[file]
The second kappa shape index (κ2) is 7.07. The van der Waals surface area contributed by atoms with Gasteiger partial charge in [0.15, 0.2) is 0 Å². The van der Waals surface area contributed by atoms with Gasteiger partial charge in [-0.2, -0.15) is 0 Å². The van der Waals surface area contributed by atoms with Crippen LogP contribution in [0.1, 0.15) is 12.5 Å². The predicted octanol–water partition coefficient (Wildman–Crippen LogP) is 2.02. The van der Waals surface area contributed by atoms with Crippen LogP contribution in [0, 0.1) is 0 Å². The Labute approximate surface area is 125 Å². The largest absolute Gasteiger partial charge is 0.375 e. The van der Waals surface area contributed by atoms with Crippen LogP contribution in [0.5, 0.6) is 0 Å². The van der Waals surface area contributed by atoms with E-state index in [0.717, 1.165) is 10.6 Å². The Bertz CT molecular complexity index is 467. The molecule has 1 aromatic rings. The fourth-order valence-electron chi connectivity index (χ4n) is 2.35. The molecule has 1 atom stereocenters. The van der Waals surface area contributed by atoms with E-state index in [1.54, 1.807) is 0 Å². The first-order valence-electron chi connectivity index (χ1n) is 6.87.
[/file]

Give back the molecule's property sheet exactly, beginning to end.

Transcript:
The second kappa shape index (κ2) is 7.07. The van der Waals surface area contributed by atoms with Gasteiger partial charge in [0.15, 0.2) is 0 Å². The van der Waals surface area contributed by atoms with Gasteiger partial charge in [-0.2, -0.15) is 0 Å². The van der Waals surface area contributed by atoms with Crippen LogP contribution in [0.1, 0.15) is 12.5 Å². The predicted octanol–water partition coefficient (Wildman–Crippen LogP) is 2.02. The van der Waals surface area contributed by atoms with Crippen LogP contribution in [0, 0.1) is 0 Å². The Labute approximate surface area is 125 Å². The largest absolute Gasteiger partial charge is 0.375 e. The van der Waals surface area contributed by atoms with Crippen LogP contribution in [0.5, 0.6) is 0 Å². The van der Waals surface area contributed by atoms with E-state index in [0.717, 1.165) is 10.6 Å². The Bertz CT molecular complexity index is 467. The molecule has 1 aromatic rings. The fourth-order valence-electron chi connectivity index (χ4n) is 2.35. The molecule has 1 atom stereocenters. The van der Waals surface area contributed by atoms with E-state index in [1.54, 1.807) is 0 Å². The first-order valence-electron chi connectivity index (χ1n) is 6.87.